Bioneering: Hybrid Investigations of Food
A gathering of artists, scientists, scholars, activists and community organizers sharing their work
concerning food production, consumption & distribution.
 

Presentation Summaries

Deena Capparelli
Deena will talk about the growing of native grasses, trees, and shrubs on a 15-acre site in the middle of the Mojave Desert. Focusing on the activities of the MOISTURE project, she'll expose the problems of propagating seeds and the joys of having your plantings devoured by Mojave ground squirrels.

Beatriz da Costa
Beatriz da Costa will present Free Range Grains, a collaborative project with Critical Art Ensemble addressing the politics of GMO food labeling in a Euro-American context. Free Range Grains consisted of a live performative action. CAE/da Costa constructed a portable public lab to test processed food products for common genetic modifications. Interested participants brought in food products that were tested for possible transgenic contamination.

Melanie DuPuis
(coming soon)

Dan Froot
Oral History meets Toy Theater as prominent performance artist and UCLA Associate Professor Dan Fruit introduces “Who's Hungry?”, an interdisciplinary sociology/performance project that strives to illuminate the political, social, and economic dimensions of hunger and food insecurity in our own back yard.

Sheila Fennoy
We in the western world have lost our connection with the earth. In this presentation I will discuss how this happened and what effect this has had on the society and the environment. A brief history of the changing roles of gardens in society will be presented. I will show you some of my favorite gardens and discuss how we might reshape the way we use our land, especially gardens, to rekindle our bonds with the earth and our community.

Fritz Haeg
Edible Estates is an attack on the American front lawn and everything it has come to represent.
Edible Estates reconciles issues of global food production and urbanized land use with the modest gesture of a domestic garden.
Edible Estates is an ongoing series of projects to replace the American front lawn with edible garden landscapes responsive to culture, climate, context and people.
Edible Estates is a practical food producing initiative, a place-responsive landscape design proposal, a scientific horticultural experiment, a conceptual land-art project, a defiant political statement, a community out-reach program and an act of radical gardening.

Pearl Ho
FDA at Home repurposes a common desktop computer scanner into a diagnostic tool for the testing of pesticides in food. The project is a response to the limited food information available to the public. Components of the project include an open-source utility, at-home diagnostics instructions, and public results database.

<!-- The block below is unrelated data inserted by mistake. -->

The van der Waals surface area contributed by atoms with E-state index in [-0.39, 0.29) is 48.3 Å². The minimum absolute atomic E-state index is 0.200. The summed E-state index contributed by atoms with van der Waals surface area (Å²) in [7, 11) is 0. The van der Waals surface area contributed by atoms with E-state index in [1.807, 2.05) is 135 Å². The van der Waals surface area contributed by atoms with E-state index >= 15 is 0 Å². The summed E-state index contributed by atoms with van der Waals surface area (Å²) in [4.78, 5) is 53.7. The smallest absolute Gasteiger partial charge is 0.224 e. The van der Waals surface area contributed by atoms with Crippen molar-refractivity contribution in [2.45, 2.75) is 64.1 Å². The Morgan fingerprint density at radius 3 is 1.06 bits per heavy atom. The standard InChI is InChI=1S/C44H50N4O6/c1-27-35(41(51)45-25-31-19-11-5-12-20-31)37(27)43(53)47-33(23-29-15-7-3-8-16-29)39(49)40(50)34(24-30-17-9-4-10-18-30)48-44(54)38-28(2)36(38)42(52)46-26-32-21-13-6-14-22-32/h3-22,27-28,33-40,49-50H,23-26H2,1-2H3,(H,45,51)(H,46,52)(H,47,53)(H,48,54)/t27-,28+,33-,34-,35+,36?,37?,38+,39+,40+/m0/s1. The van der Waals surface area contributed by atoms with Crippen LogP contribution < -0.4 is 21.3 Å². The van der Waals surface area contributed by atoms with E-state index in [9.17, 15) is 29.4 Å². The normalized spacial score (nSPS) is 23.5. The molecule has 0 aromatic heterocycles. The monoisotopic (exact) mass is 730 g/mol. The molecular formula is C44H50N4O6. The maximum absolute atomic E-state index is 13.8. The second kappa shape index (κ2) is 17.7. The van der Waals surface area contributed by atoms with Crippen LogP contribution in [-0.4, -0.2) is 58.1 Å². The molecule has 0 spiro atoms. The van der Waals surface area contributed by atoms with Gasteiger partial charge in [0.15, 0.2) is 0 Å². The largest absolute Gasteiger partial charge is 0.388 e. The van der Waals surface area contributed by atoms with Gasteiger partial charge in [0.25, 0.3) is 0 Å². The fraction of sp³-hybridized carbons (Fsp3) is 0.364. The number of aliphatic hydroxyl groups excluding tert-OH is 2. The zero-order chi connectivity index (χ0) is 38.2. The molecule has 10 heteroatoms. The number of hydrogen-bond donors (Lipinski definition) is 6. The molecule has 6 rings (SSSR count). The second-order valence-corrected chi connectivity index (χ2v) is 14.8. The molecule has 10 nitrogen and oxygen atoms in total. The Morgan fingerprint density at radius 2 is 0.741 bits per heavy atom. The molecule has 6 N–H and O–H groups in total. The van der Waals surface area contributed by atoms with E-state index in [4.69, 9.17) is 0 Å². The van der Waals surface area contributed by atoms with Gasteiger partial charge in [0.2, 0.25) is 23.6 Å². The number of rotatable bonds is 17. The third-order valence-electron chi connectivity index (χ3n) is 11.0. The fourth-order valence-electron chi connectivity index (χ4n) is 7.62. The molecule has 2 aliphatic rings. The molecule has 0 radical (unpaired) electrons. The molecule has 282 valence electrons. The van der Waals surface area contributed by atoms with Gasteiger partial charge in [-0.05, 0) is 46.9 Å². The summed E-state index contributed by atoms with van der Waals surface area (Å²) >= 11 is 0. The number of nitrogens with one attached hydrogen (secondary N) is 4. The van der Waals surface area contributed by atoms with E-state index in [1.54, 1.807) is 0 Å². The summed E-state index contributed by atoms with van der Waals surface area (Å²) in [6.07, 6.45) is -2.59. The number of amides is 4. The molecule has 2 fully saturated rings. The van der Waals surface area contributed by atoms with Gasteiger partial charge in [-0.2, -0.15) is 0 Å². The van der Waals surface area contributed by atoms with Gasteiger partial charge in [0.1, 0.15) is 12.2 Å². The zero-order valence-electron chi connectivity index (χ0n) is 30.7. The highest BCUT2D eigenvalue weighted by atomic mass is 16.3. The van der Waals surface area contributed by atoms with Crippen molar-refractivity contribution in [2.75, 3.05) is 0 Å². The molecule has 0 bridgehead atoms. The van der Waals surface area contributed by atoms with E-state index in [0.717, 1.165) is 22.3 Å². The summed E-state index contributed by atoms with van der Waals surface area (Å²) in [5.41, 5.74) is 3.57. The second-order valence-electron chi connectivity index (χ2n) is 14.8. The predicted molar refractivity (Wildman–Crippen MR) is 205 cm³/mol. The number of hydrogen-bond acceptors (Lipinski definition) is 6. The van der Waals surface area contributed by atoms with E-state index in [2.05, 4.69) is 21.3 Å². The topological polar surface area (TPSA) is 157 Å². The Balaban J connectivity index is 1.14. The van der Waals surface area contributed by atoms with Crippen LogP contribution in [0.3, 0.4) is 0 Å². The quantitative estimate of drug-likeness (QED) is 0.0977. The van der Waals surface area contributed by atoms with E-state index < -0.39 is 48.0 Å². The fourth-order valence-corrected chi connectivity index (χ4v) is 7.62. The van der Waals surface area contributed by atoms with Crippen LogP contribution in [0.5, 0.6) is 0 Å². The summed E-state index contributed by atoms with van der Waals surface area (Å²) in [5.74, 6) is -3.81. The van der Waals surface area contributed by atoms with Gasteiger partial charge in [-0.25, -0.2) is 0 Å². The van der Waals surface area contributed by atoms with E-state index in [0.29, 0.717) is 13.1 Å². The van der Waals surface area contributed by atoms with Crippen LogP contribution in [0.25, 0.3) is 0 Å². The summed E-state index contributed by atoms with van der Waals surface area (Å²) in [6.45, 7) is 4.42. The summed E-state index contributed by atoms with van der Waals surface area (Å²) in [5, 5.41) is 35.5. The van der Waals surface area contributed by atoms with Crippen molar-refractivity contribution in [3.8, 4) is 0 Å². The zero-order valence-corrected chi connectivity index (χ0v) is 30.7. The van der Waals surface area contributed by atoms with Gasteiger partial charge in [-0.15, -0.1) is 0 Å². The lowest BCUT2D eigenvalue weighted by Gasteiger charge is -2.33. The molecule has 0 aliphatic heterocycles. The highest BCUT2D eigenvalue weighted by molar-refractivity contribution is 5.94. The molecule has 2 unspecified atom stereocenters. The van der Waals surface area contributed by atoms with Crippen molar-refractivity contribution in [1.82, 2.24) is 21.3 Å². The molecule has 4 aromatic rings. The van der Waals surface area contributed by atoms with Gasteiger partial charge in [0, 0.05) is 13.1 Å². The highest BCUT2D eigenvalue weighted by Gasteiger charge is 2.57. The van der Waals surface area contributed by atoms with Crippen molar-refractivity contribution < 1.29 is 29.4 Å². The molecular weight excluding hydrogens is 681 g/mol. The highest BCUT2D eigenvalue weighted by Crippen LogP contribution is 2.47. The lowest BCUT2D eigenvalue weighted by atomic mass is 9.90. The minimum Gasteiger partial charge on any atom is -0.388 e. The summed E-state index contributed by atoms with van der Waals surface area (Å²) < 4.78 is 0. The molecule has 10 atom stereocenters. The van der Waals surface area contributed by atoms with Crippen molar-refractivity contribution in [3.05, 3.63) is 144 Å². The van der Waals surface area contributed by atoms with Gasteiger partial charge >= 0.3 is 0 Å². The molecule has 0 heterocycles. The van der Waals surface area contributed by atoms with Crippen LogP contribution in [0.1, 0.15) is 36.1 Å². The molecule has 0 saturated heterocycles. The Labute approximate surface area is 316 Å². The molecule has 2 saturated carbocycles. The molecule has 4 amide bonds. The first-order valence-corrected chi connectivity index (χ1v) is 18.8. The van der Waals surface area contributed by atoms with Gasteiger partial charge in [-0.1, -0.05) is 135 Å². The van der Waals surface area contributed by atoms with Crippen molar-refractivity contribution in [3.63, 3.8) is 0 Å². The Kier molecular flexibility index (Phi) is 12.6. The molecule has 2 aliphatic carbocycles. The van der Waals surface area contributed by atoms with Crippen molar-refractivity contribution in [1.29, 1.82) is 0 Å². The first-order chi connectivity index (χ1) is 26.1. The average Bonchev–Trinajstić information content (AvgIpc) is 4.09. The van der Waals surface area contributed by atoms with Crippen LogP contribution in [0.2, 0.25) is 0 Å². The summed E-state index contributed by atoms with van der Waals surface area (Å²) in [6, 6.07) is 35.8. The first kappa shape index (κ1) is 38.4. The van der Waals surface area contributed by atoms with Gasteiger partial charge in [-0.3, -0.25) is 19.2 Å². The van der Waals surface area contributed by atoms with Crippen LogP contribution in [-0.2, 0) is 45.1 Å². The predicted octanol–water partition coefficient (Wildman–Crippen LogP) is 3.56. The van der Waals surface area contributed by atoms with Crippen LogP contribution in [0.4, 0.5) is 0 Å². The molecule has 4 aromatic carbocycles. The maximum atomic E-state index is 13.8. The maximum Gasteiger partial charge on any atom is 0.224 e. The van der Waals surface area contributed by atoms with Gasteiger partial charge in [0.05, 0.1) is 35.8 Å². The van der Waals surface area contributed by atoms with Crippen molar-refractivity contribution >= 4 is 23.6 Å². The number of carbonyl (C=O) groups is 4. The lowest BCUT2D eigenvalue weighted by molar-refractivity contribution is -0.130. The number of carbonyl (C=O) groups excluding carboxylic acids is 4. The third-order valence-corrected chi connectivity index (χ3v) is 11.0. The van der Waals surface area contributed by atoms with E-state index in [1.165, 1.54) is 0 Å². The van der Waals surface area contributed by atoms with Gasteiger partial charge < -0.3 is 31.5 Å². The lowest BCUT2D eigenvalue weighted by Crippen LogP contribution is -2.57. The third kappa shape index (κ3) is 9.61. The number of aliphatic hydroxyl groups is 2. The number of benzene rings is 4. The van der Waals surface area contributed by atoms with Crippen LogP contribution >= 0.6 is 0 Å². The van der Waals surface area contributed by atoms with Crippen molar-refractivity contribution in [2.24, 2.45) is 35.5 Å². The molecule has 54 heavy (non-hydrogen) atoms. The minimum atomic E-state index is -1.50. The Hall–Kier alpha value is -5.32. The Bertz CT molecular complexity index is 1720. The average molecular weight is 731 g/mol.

Roman Jaster
In light of the urgent problems this world faces—environmental destruction, poverty, inequality, war—how can graphic designers participate to create solutions for a better future? I will present two projects in which I used my design skills to create positive impact. The book “Reclaim+Recover,” which I curated and designed, catalogs interventionist artist project that aim to transform urban ecologies. The project “Please Re-use Me” demonstrates how graphic design can be employed as a medium for social intervention. In this piece, I handed out 150 modified grocery bags to encourage shoppers to reduce waste.

Martha L. Orozco-Cardenas
Transformation is one of the most important technologies to analyze the expression of genes, create plants that express new traits, and manipulate the genome of the recipient organism. The first generation of genetically modified crops mainly benefited producers and the seed companies by improving crop productivity, reducing agrichemical inputs, and subsequently reducing labor costs. However, a new generation of transgenic crops will have traits beneficial to consumers, such as higher nutritional value, premium quality, low allergenicity, oral vaccines and therapeutic medicines.

Claire Pentecost
(coming soon)

Stephen Vines
Reverend Stephen Vines will use the concept of "garden as metaphor" to awaken the process of community empowerment. As a garden grows given nourishment, so does mankind, yielding a feeling of collective self-reliance for all residents involved. A central theme of United Human Family Network is to preserve and build family-oriented community alliances and greatly encourage local food production and gardening throughout the City of San Bernardino.

Claude Willey
Claude will discuss the love triangle of the 21st Century: Food, Fossil Fuel, and Climate Change. What is the relationship between nitrogen fertilizers, energy use, transportation, and arable land? How can we mediate our future food needs with the rising cost of oil and natural gas? And do we really need that 3,000-mile caesar salad?